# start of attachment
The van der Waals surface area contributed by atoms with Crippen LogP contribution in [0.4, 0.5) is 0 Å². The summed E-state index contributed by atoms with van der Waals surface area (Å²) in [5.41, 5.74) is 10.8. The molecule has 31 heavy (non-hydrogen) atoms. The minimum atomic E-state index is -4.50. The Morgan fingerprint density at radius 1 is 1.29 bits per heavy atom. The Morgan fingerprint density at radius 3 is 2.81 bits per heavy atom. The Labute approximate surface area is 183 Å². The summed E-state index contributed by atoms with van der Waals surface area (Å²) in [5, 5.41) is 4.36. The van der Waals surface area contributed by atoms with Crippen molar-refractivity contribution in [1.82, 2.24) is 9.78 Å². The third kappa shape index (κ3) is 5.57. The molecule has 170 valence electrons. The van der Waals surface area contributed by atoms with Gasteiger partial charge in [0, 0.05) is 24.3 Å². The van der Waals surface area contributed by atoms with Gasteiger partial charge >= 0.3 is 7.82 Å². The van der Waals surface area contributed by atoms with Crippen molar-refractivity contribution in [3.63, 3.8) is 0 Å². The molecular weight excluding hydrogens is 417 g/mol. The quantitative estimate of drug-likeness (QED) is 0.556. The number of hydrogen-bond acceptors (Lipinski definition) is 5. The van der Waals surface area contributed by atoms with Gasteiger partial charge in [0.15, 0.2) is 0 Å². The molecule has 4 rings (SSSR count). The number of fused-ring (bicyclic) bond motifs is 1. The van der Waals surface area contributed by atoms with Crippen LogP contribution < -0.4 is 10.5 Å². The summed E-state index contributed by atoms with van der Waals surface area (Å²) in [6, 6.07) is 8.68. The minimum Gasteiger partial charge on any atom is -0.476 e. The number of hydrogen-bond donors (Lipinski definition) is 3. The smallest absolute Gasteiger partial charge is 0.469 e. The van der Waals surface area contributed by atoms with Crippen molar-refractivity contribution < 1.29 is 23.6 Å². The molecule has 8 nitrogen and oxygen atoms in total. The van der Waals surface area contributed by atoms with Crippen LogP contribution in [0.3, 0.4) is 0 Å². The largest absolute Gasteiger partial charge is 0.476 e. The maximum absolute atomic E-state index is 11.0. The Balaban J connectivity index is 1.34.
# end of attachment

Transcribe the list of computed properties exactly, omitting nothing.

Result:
The van der Waals surface area contributed by atoms with Crippen LogP contribution in [0.4, 0.5) is 0 Å². The summed E-state index contributed by atoms with van der Waals surface area (Å²) in [5.41, 5.74) is 10.8. The molecule has 31 heavy (non-hydrogen) atoms. The minimum atomic E-state index is -4.50. The Morgan fingerprint density at radius 1 is 1.29 bits per heavy atom. The Morgan fingerprint density at radius 3 is 2.81 bits per heavy atom. The Labute approximate surface area is 183 Å². The summed E-state index contributed by atoms with van der Waals surface area (Å²) in [5, 5.41) is 4.36. The van der Waals surface area contributed by atoms with Crippen molar-refractivity contribution in [1.82, 2.24) is 9.78 Å². The third kappa shape index (κ3) is 5.57. The molecule has 170 valence electrons. The van der Waals surface area contributed by atoms with Gasteiger partial charge in [0, 0.05) is 24.3 Å². The van der Waals surface area contributed by atoms with Gasteiger partial charge >= 0.3 is 7.82 Å². The van der Waals surface area contributed by atoms with Crippen molar-refractivity contribution in [3.63, 3.8) is 0 Å². The molecular weight excluding hydrogens is 417 g/mol. The quantitative estimate of drug-likeness (QED) is 0.556. The number of hydrogen-bond acceptors (Lipinski definition) is 5. The van der Waals surface area contributed by atoms with Gasteiger partial charge in [0.15, 0.2) is 0 Å². The molecule has 4 rings (SSSR count). The number of fused-ring (bicyclic) bond motifs is 1. The van der Waals surface area contributed by atoms with Crippen LogP contribution < -0.4 is 10.5 Å². The summed E-state index contributed by atoms with van der Waals surface area (Å²) in [6, 6.07) is 8.68. The minimum Gasteiger partial charge on any atom is -0.476 e. The number of hydrogen-bond donors (Lipinski definition) is 3. The smallest absolute Gasteiger partial charge is 0.469 e. The van der Waals surface area contributed by atoms with Crippen molar-refractivity contribution < 1.29 is 23.6 Å². The molecule has 8 nitrogen and oxygen atoms in total. The van der Waals surface area contributed by atoms with Crippen LogP contribution in [0.3, 0.4) is 0 Å². The largest absolute Gasteiger partial charge is 0.476 e. The maximum absolute atomic E-state index is 11.0. The Balaban J connectivity index is 1.34.